Mobile, CPU-only Deep Learning Inference: How fast can it be?
Speed metrics of a super-optimal multi-core, multi-cluster CPU-only implementation on several mobile devices
Deep Learning is a word these days frequently spoken by executives and engineers in numerous technology fields ranging from mobile systems to home appliances and automotive. Deep learning systems, although unprecedented in inference accuracy, they introduce a high computational complexity, questioning their usability in systems featuring a limited computational capacity such as in the case of embedded systems used in many markets today such as smartphones, IoT, Home Appliances etc. A possible workaround to this problem, is the use of heterogeneous computing: This involves the exploitation of every computing resource present on an embedded system (CPU, GPU, DSP) to which a part of the load is off-loaded increasing this way the overall computational capacity and thus processing speed. There are however cases, where a multicore CPU is the only available resource on an embedded system. So, there is a reasonable question in this case: Is it possible to have a decent inference speed?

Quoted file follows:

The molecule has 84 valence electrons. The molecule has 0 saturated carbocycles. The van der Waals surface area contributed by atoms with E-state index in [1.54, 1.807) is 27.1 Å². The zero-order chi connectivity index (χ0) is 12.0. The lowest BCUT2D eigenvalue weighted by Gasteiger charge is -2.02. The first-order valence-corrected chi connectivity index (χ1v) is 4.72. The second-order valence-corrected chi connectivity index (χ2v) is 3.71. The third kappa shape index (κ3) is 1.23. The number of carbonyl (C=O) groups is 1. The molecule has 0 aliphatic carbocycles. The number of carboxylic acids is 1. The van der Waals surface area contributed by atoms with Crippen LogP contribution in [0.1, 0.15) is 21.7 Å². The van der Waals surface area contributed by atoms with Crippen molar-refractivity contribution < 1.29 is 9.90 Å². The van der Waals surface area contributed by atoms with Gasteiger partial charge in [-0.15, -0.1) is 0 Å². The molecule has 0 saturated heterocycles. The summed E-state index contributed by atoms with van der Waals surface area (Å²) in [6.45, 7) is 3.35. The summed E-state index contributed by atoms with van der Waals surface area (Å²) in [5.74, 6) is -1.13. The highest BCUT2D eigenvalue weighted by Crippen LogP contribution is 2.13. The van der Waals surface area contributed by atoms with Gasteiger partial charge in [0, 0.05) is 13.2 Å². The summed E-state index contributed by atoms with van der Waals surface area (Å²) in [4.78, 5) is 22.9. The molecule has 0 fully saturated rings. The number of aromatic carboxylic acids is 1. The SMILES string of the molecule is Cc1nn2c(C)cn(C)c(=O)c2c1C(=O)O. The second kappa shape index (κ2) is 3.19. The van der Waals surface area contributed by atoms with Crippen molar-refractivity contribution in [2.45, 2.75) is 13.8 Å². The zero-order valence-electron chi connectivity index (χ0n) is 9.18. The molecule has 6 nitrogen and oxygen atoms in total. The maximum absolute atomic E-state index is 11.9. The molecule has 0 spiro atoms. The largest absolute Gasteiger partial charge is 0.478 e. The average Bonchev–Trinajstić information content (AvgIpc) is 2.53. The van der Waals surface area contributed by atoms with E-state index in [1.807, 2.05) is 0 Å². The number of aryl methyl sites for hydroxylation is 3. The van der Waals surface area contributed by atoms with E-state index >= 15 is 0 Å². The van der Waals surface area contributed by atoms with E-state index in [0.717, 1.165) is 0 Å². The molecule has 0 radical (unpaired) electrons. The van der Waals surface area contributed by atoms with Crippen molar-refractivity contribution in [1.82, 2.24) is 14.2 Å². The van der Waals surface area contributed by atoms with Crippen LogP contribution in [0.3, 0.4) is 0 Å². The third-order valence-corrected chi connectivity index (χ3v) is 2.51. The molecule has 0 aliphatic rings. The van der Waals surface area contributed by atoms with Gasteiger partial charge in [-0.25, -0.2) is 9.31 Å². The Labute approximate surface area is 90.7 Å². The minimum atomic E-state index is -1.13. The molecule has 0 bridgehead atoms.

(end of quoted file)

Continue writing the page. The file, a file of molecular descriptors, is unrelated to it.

In Irida Labs, we specialize on solving problems of such a kind. To this end, we took a step forward and we evaluated the performance of a SqueezeNet CNN model on a multi-core multi-cluster CPU.
The SqueezeNet Model.
The SqueezeNet 1.1 model is able to achieve similar levels of classification accuracy on ImageNet, to the baseline AlexNet architecture, using 50 times fewer coefficients. The smart combination of small convolutional kernels and a complex architecture that enables information to flow through different paths facilitates the construction of sufficiently highorder image representations that are suitable for a large variety of applications. A coefficients’ size of 3 MB, easily reduced further by a factor of 5 via model-compression techniques, makes SqueezeNet a very appealing architecture for embedded implementations.
Download the full-length Paper
Continue reading about the Food Recognition use case, Inference Speed results of SqueezeNet 1.1 model and more.
This paper has been published on March, 2017.